OREANDA-NEWS. One-off and recurring taxes on the Sri Lankan telecoms sector as set out in the interim budget proposals on 7 February, raise regulatory risks and would lead to lower profitability and higher financial leverage for Sri Lankan telcos, says Fitch Ratings. The agency has revised its outlook on the sector to negative from stable. If enacted, we believe the proposals may hasten consolidation as two loss-making smaller operators could exit the industry, leaving three remaining.

The interim budget proposes a one-off "super gains" tax of 25% on profit, and a tax of LKR250m (USD1.8m) on each mobile operator. The proposals also shift the burden of a recurring telecom levy of 25% and 10% on prepaid voice and data revenue, respectively, on to telcos from consumers; operators can no longer pass these taxes on to consumers, as changes in retail prices require approval from the telecoms regulator.

A one-off tax of LKR1bn (USD7.5m) is also proposed on companies offering satellite direct-to-home (DTH) TV with more than 50,000 subscribers. The budget proposals, if enacted, will be effective from 1 April 2015.

Should the proposals go ahead, 2015 FFO-adjusted net leverage for Sri Lanka Telecom (SLT, BB-/Stable) and Dialog Axiata (Dialog, AAA(lka)/Stable) is likely to deteriorate to 1.8x and 2.5x, respectively (2014: 1.2x and 1.3x), while the operating EBITDAR margin may narrow by 400bp and 800bp, respectively. Of the two, Dialog will be more affected by the taxes as 38% of its 2014 revenue was from prepaid services, compared with 21% for SLT. Dialog will also pay LKR1bn, as the sole DTH operator with over 50,000 subscribers.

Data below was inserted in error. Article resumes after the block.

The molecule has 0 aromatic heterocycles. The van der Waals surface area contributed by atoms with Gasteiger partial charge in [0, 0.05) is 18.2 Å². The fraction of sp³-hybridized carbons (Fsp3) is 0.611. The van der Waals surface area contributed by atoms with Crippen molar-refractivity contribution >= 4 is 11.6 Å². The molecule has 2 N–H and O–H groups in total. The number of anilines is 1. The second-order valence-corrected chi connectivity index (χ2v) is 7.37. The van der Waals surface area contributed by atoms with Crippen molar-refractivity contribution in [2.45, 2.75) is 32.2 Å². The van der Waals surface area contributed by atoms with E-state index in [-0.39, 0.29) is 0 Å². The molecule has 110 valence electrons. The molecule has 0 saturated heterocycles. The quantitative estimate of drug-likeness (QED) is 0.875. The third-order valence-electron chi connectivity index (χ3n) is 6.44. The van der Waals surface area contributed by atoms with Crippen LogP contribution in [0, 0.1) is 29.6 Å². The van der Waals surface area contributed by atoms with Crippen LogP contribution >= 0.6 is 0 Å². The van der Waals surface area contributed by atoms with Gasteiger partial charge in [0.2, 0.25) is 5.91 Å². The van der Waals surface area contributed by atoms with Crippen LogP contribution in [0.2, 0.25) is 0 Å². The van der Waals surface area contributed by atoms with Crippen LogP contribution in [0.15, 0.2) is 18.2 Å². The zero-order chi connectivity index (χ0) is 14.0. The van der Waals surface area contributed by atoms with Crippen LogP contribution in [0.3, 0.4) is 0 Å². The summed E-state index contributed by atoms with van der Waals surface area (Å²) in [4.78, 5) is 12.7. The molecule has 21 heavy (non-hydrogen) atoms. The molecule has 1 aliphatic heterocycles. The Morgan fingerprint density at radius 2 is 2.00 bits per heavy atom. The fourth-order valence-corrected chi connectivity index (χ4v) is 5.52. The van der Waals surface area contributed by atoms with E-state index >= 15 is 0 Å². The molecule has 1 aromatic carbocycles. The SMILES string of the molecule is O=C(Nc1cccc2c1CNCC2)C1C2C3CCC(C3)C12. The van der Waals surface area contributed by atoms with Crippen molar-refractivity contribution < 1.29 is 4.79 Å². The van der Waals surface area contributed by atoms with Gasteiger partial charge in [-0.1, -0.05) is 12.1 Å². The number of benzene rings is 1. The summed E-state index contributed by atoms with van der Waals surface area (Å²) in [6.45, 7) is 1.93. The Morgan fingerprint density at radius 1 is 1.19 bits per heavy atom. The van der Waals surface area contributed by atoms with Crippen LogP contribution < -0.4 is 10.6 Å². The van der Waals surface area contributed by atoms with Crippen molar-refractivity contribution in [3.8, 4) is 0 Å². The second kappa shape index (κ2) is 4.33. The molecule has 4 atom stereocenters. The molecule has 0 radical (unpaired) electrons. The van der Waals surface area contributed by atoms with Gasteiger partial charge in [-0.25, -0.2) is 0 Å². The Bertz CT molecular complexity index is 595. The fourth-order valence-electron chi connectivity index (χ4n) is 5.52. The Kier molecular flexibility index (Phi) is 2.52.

A shift in the burden of the 25% telecom levy from consumers to telcos is likely to incentivise consumers to increase voice and data usage. However, we think that this increase will be only gradual - and insufficient to offset the impact of the absorption of the telecom levy.

Smaller, loss-making telcos including Hutchison Lanka and Bharti Airtel's (BBB-/Stable) fully owned subsidiary, Airtel Lanka, may consider exiting the industry as most of their revenue is pre-paid. We believe that market leaders Dialog and SLT could acquire the smaller operators to reduce price-based competition and consolidate spectrum assets. Sri Lanka's telco market is one of the most overcrowded markets in the world, with five mobile operators serving a population of 21 million.

If the proposals are implemented, Sri Lankan telcos will pay one of the highest taxes as a percentage of revenue among Asia-Pacific telcos. SLT and Dialog will pay about 28% and 36% (2014: 12% and 17%) of their respective 2015 revenue in taxes, fees and levies. This is much higher than the case for India's Bharti Airtel and Indonesia's PT Telekomunikasi Indonesia (BBB-/Stable), which paid about 20% and 17% of their 2014 revenue in similar taxes and levies to their respective governments.